History will be made on April 1, 2020. For the first time, the United States Census will offer a full internet response option, in addition to traditional paper responses. The digitization of the census is meant to address the challenges of counting an increasingly large and diverse population, while also complying with strict cost constraints imposed by Congress. But as with most technological breakthroughs, there are plenty of risky implications.

Although a first for the U.S., other countries have hosted censuses online before. Most notably, the 2016 census in Australia involved the country being hit with a DDoS attack that brought down the system for 40 hours and caused a plethora of networking issues.

Luckily, no data was compromised, but as the U.S. gears up for its inaugural online census, there is pressure to get it right. Security experts and citizens alike find themselves asking the tough questions: Do we truly understand the risks involved in an online census? How can we prepare to face potential security concerns, and what happens if we fail to do so?

High Risk, High Reward

It’s critical that both citizens and government agencies are aware of the potential cybersecurity threats that exist with this transition. From compromised respondent devices to disrupted network access and data breaches, there’s plenty of room for error.

Any online operation that is nation-wide, has a strict deadline and involves sensitive data faces some major technical challenges and malicious cyber threats. Given the important implications of the census for the U.S. government and its population, the most immediately concerning are attacks and vulnerabilities that impact the quality or security of the data in inconspicuous ways:

  • Spoofing the census website in a handful of regions by attacking the caching name servers and altering some of the responses could pose a significant threat. It is hard enough to spot spoofing of known websites, let alone those we are not used to seeing.
  • Compromised network access is a less malicious but still damaging possibility, should the U.S. Census Bureau’s IT infrastructure be lacking. If the infrastructure is not equipped to be secure and reliable, the results of the census could be skewed.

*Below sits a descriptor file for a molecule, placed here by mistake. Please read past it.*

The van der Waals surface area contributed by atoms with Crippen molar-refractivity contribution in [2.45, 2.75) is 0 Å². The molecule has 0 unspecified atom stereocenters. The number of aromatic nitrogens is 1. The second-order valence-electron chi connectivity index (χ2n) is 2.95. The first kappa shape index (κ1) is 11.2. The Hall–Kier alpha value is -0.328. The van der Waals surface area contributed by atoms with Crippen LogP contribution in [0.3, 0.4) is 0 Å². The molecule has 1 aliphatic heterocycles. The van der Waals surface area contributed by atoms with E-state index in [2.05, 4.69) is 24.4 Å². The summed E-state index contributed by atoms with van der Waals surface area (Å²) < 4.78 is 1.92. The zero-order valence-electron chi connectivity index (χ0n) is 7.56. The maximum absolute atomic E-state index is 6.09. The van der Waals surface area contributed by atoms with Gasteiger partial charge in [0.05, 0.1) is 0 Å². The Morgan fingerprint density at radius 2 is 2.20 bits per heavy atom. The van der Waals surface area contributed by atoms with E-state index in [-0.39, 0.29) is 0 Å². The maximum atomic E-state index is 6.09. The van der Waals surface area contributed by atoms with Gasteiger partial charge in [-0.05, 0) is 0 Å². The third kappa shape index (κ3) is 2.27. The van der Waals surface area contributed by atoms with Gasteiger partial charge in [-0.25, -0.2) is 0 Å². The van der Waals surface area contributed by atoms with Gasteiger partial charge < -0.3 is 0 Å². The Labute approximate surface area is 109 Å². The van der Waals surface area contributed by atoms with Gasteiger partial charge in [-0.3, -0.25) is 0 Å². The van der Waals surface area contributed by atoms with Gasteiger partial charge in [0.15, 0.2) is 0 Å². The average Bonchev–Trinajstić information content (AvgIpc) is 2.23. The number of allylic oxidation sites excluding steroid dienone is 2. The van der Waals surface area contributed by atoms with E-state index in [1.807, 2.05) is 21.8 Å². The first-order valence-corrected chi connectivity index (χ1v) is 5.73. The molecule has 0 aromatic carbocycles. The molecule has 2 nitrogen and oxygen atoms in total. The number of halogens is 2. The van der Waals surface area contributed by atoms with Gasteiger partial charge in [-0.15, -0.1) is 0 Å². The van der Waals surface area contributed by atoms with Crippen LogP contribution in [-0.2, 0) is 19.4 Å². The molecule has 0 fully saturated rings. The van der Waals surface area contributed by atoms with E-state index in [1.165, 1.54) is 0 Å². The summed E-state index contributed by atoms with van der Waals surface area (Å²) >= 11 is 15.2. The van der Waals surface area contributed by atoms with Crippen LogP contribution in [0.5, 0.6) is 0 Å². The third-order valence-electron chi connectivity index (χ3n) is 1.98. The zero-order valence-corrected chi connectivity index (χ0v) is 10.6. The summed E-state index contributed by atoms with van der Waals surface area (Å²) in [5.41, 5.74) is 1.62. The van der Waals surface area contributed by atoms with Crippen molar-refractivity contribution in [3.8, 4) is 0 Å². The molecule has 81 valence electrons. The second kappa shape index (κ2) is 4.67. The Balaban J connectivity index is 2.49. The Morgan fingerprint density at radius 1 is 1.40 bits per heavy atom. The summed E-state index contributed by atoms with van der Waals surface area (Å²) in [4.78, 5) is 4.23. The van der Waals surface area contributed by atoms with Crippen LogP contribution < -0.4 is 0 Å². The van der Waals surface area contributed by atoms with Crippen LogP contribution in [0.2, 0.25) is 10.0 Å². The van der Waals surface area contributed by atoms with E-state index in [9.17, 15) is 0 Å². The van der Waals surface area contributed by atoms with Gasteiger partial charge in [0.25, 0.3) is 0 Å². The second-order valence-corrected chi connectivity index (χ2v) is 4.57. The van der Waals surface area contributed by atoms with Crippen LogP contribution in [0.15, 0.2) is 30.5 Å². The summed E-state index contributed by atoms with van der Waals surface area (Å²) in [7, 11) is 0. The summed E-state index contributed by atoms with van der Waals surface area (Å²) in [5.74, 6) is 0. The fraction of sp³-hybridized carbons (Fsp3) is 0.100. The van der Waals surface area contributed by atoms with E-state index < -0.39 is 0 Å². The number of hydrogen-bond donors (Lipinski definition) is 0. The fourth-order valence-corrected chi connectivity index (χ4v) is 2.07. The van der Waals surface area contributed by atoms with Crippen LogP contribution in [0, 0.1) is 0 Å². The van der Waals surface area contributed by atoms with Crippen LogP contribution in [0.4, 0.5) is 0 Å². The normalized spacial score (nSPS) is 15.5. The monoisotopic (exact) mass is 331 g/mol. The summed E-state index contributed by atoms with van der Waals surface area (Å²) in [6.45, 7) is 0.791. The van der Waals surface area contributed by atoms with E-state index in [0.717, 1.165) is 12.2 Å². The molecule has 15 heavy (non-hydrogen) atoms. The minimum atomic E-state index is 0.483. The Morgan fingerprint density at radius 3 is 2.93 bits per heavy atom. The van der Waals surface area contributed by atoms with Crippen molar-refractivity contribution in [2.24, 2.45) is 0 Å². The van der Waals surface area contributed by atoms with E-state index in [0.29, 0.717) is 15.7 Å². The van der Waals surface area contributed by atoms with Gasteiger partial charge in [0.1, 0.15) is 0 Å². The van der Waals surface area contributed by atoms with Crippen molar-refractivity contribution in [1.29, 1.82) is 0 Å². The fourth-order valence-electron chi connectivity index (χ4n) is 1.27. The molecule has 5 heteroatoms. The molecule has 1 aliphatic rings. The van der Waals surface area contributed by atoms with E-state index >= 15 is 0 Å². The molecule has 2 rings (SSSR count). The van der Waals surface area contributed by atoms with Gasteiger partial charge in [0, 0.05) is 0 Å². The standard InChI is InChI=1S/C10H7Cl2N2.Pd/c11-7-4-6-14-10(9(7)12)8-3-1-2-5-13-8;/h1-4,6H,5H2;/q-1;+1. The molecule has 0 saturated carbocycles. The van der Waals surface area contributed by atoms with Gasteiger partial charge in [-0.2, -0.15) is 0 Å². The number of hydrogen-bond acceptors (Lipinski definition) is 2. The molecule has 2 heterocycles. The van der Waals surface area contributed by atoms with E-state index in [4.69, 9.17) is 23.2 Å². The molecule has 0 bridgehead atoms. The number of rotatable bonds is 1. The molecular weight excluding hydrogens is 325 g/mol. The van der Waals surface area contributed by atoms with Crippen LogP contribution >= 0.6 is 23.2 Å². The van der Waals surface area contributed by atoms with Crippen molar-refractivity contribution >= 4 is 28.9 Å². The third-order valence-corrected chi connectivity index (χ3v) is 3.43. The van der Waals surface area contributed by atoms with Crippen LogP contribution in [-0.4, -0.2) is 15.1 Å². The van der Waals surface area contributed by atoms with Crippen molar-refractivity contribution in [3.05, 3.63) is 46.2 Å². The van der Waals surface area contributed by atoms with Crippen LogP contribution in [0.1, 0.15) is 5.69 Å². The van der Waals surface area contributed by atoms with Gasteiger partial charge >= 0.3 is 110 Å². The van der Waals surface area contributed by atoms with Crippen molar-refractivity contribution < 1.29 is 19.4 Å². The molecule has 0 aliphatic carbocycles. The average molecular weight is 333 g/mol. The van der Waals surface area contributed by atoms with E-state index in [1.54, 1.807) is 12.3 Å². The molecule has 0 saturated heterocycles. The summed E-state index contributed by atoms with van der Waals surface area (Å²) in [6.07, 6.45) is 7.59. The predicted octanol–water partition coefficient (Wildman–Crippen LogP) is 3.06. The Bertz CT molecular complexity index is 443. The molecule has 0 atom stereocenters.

• Data theft isanother threat that would not impede or alter the results of the census, but instead put U.S. citizens at risk. Such a concentrated amount of information on U.S. residents would be valuable to many actors. A breach of this database and theft of data may be timed after the census has concluded because IT personnel may be more likely to let their guards down after a tense period of vigilance.

There are certainly plenty of risks, but there are also steps and precautions that we can take now to keep anticipated threats at bay and ensure an accurate, secure census in 2020.

Hope for the Best, Prepare for the Worst

It’s true that the U.S. Census Bureau has had a decade to prepare, but in today’s cyber landscape, new threats and attack vectors are being developed that can’t always be foreseen. With so much at stake, professionals are working around the clock to identify potential mishaps and develop security strategies and mitigation plans.

In terms of precautions, there are several critical actions that can be taken to protect our data and prepare for a successful and reliable census. First and foremost, we must ensure that our internet service providers are not vulnerable to DNS hijacking attacks and that all collected data is encrypted, both at rest and in transit, in ways that are very difficult to decrypt.

Specifically, making sure the internal and external networks have next generation firewalls and advanced threat protection capabilities will mitigate the risks of compromised network access, impersonation of U.S. Census Bureau websites and data breaches.

In addition to the precautions government entities must take, there is one important thing the average citizen can do to protect their data – be aware of the timelines of the census and suspicious of any phishing emails you receive prior to April 1 or afterwards, asking for similar information as the census. Any email purporting to be from the Census Bureau requesting financial information, social security numbers or specific birth dates, for example, should be reported to the FBI’s internet crime center.

But what happens if we fail to adhere to these precautions? What is the potential fallout?

Addressing the “What ifs”

The census holds extreme importance, in that it helps ensure citizens’ voices are heard and everyone is represented. It has major implications for public decision-making processes, including divvying up seats in Congress, dispersing public funding and planning for Social Security.

If not properly prepared, we risk inaccurate, unclear or untrusted census results. In this scenario, the faulty data would still be used to make decisions on redistricting maps and funding allocations for community services and other crucial programs that citizens need to thrive and prosper.

The Government Accountability Office (GAO) has issued seven recommendations for managing the risk associated with conducting an online census, all of which are key to the program’s success and integrity. However, with just half a year to go until Census Day, it’s time to move beyond recommendations for planning and into action.

By placing a renewed focus on the technology vendors and supply chains being used by government agencies, and educating and preparing citizens across the country, we’ll be well on our way to a successful 24th U.S. Census.